Borders in Flux and Border Temporalities In and Beyond Europe

Belval, Luxembourg | December 15-16, 2022

Find more information on the event and a detailed programme on the C²DH website.

Border studies is an interdisciplinary field of research in which existing scholarship has primarily been spatially oriented. The conference Borders In Flux and Border Temporalities In and Beyond Europe shedded light on research that focuses on the temporality of borders. The conference connected leading researchers as well as established and early-stage researchers to present, share and discuss their research on borders, borderlands, and border regions in and beyond 19th and 20th century Europe.

The conference invited scholars whose research sheds light on the temporal dimension of borders by exploring border practices, border discourses, and analyses of border regimes and life at the border in Europe. The conference included papers that focus on topics that are related to identity, historical memory, minorities, cross-border experiences, cross-border cooperation, and regionalism. The conference also highlighted methodological and conceptual considerations of researching borders in and through time and space.

The conference was organised by the Luxembourg Centre for Contemporary and Digital History (C²DH) and the Transfrontier Euro-Institut Network (TEIN) in collaboration with BIG, the UniGr Center for Border Studies and the Social Sciences and Humanities Research Council of Canada.

Keynote Speakers:

Carolin Leutloff-Grandits: “Of being stuck or moving on: border temporalities along the EU’s external border in the Western Balkans.” Leutloff-Grandits, PD Dr. phil., is a social anthropologist and works as a senior researcher at the interdisciplinary Viadrina Center B/ORDERS IN MOTION at the European University Viadrina. Her research interests include migration, borders, temporality, social security, and family. She is particularly concerned with the countries of the former Yugoslavia and with Germany.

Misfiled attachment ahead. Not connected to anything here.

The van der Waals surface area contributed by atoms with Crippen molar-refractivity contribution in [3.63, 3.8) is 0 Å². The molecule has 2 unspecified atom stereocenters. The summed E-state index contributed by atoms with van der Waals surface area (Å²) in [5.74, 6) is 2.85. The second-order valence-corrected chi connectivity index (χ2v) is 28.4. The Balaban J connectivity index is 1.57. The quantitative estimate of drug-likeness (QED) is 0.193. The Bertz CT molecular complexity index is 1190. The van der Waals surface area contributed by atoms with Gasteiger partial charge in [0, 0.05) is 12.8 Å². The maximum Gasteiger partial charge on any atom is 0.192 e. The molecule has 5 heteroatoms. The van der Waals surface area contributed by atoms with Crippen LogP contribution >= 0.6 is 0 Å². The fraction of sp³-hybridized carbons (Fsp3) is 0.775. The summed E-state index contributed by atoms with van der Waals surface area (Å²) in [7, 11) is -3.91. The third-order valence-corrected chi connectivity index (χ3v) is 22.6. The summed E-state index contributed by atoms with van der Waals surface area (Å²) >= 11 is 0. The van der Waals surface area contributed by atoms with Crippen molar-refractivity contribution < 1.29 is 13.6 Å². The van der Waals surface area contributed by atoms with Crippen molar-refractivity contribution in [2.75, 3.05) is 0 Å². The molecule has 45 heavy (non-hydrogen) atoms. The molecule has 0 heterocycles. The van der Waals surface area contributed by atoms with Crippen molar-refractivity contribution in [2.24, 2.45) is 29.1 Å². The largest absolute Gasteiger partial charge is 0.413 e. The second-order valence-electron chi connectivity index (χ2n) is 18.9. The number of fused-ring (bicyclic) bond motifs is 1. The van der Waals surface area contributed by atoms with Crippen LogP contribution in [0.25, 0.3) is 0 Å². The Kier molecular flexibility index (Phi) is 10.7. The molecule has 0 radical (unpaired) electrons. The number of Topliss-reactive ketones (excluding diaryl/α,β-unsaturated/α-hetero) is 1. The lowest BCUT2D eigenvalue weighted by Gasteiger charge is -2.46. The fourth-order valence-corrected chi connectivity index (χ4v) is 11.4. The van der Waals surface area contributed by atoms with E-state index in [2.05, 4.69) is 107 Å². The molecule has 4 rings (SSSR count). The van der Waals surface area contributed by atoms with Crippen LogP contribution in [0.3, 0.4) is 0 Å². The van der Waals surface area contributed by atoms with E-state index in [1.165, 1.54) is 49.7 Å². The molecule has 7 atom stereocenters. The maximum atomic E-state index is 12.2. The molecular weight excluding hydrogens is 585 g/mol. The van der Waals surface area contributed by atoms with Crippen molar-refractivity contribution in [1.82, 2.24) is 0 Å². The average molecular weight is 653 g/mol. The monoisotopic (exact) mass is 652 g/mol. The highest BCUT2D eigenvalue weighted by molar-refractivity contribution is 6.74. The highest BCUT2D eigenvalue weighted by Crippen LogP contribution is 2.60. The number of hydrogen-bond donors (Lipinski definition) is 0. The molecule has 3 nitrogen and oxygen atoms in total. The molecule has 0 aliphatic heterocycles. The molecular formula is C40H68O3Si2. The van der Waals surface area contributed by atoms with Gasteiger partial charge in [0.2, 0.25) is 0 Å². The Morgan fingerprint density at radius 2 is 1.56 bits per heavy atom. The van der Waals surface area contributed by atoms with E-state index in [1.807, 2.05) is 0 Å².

Alena Pfoser: “Remembering as bordering: Using memory studies to understand border temporalities.” Pfoser is Senior Lecturer in Communication and Media Studies at Loughborough University, UK. Her main areas of expertise include memory in contested settings, heritage and tourism industries, borders and borderlands, and qualitative and arts-based methods. For her doctoral and postdoctoral projects, she conducted research on the Russian-Estonian borderland, exploring the interrelations and tensions between official and vernacular memories in two border towns as well as questions of spatial peripheralisation.

Emmanuel Brunet-Jailly is a Professor of Public Administration, and the director of Borders in Globalization (BiG) and 21st century borders research projects at the University of Victoria, Canada. His research interests are comparative border and migration studies, policy governance as well as policy relevant research. He has published over 100 articles and book sections, and 12 books/sections of academic journals.

Borders in Flux and Border Temporalities In and Beyond Europe